You see, before she decided to take on this 365challenge thingy, Anouska had never ridden a "proper" road bike before, and she'd certainly never undertaken any distance cycle rides. When she heard that one of her friends was planning the LEJOG ride this year, it just fitted in with her extreme challenges plan for her 365challenge, so she signed up for that from the off. And then had to get some kit and training in pretty quickly, which she obviously managed well, because when they all set out on July 25th for the real thing, she was as ready for it as any of them!

Together, they put in some serious mileage every day for the two weeks, through terrible rain in the early days, over energy-sapping hills throughout (but most notably in the South West, it seems, which was a bit of a surprise), and despite the aforementioned injury, she and the rest of the LEJOGGLERS completed the distance successfully and in good spirits (and indulged in even better spirits later on, I suspect, as it took Rob several days to add his final blog update!!!).

By the way, Anouska is the most successful of the 365eers to date on the fund-raising front, having brought in a staggering £9931 in sponsorship already (by August 21st 2009) ... and I am totally confident in her ability to break the £10K mark by the end of her 365challenge too. If you want to help her chip away at the final £69 needed to hit that target, you can sponsor her on her JustGiving page here ... go on, she is most definitely earning all of your support ... and in the process, doing something incredible in the memory of her friend, Debbie ... GO ANOUSKA!

em ... I forgot to mention ...

You know how it is ... you all have busy lives, so I'm sure you'll understand how, sometimes, something you meant to do just slips your mind ...

Well, I suppose I should have mentioned this around the time it happened, but it just got by-passed, what with building up the kms for my 365challenge, work and sorting out the day to day challenges of life in general ... thing is, I had my (nearly) 2 year post-op review with my oncologist on August 6th (yes, that long ago), and the sooo good news is that the X-rays were all clear, my arm looks and feels good, and he doesn't want to see me now for SIX months! I was on a 4 monthly check-up cycle, but as it's all looking so well, he's happy to bump me onto the twice yearly cycle, which will last for three years, and then, all going to plan, which I am sure it will, it'll just be annual reviews from then on ...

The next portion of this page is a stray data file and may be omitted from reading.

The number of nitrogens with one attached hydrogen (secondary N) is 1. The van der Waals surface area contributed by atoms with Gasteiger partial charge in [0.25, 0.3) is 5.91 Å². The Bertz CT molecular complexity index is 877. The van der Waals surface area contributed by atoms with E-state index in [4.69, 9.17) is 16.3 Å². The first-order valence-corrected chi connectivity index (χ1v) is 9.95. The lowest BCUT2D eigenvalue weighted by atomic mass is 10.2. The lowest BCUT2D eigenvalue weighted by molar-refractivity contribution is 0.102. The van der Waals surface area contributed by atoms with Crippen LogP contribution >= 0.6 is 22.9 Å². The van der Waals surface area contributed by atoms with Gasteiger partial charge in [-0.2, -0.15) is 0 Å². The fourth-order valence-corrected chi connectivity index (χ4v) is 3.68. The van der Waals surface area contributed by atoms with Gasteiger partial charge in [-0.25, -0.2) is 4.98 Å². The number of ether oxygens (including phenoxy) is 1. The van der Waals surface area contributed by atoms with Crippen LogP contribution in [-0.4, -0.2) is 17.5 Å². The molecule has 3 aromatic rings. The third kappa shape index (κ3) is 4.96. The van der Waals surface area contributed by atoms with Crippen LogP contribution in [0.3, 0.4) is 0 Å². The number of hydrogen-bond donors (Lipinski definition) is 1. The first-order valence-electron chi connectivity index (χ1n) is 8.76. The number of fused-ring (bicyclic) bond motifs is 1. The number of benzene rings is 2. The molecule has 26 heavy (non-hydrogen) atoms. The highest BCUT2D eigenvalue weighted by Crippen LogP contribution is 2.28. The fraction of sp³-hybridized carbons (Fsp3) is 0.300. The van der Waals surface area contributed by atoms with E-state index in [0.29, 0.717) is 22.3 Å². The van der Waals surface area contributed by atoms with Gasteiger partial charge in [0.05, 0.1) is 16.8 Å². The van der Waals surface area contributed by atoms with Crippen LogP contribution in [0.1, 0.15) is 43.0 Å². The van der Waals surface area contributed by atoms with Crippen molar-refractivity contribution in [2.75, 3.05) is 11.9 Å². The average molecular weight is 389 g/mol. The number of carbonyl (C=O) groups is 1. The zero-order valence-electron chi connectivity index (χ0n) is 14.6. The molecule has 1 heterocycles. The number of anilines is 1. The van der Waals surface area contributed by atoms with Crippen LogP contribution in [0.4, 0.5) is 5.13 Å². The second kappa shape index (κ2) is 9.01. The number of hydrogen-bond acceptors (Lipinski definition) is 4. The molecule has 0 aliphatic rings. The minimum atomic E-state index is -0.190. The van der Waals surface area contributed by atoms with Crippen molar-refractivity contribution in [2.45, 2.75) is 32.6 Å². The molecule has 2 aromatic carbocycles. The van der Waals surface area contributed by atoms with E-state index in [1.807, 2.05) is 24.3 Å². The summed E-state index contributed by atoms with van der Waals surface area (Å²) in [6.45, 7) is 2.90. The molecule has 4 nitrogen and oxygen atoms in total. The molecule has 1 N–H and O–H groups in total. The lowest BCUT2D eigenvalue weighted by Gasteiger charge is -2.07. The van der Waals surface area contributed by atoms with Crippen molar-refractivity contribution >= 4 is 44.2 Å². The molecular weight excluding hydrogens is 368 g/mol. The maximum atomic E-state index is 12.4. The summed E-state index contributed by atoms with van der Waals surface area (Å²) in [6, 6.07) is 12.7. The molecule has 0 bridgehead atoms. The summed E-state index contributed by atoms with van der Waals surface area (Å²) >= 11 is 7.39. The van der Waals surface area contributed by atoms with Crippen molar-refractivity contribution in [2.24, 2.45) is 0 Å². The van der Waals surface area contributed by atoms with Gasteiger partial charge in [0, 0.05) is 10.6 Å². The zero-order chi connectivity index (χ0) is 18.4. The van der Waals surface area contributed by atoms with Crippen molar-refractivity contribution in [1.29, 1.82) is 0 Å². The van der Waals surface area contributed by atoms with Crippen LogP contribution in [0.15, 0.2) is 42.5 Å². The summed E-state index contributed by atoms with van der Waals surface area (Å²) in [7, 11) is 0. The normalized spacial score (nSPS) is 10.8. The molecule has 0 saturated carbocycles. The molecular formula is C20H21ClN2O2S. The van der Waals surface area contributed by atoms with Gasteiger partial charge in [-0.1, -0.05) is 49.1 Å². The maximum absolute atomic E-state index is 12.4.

Kinda pleased ... so forgive my tardiness in sharing ...!
Feel free to comment!

Wednesday, 19 August 2009

the finish line is in sight ...

It's hard to believe, but the end of my 365challenge is getting closer and closer ... just 12 days to go! And I'm well on course to finish my additional challenge, running the length of Hadrian's Wall, with just 14 Km left of the 135 Km total.

I really wasn't sure that I'd be able to run at all, given my old injury history, but thanks to physiotherapy and extensive stretching exercises before and after my runs. I have been running pain-free again, and I am now really hopeful that running can be a part of my life again. It may sound strange to those of you who don't run, but as running used to be such a part of my life many years ago, the feeling of being able to get out there and run free is wonderful!

And tonight, less than two months after starting back into running, and just because it felt soooo good to be jogging along at a comfortable pace (quite a gentle 9 Km/hr), I just kept going ... I was aiming for 6 Km, but then thought I'd go for 8 Km, as I felt good ... and then thought I'd try to go for 60 minutes, just to see if I could! And then I thought, hey, I've managed 9 Km, so may as well go for 10 Km ... so I DID! 10 Km in 66 minutes ... not spectacular, but wow, it felt good!

And, as I said, it left me with just 14 Km to go ... which should be doable in 2 more visits. Brilliant!

And once it's all done ...? There will be a lot more to come from the 365challenge ... maybe not too much on the physical activity front (though a 10K or two may be beckinong now), but I plan to dedicate more time now to developing the 365challenge and bringing more people on board ... so watch this space!

Tuesday, 11 August 2009

brief meeting with a comedy hero ...

Today, as I was just getting to the end of my day in the office, I happened to check in on Twitter to see what people were tweeting about, only to find that one of my comedy heroes was just a couple of miles away, continuing his epic trek for Sport Relief ...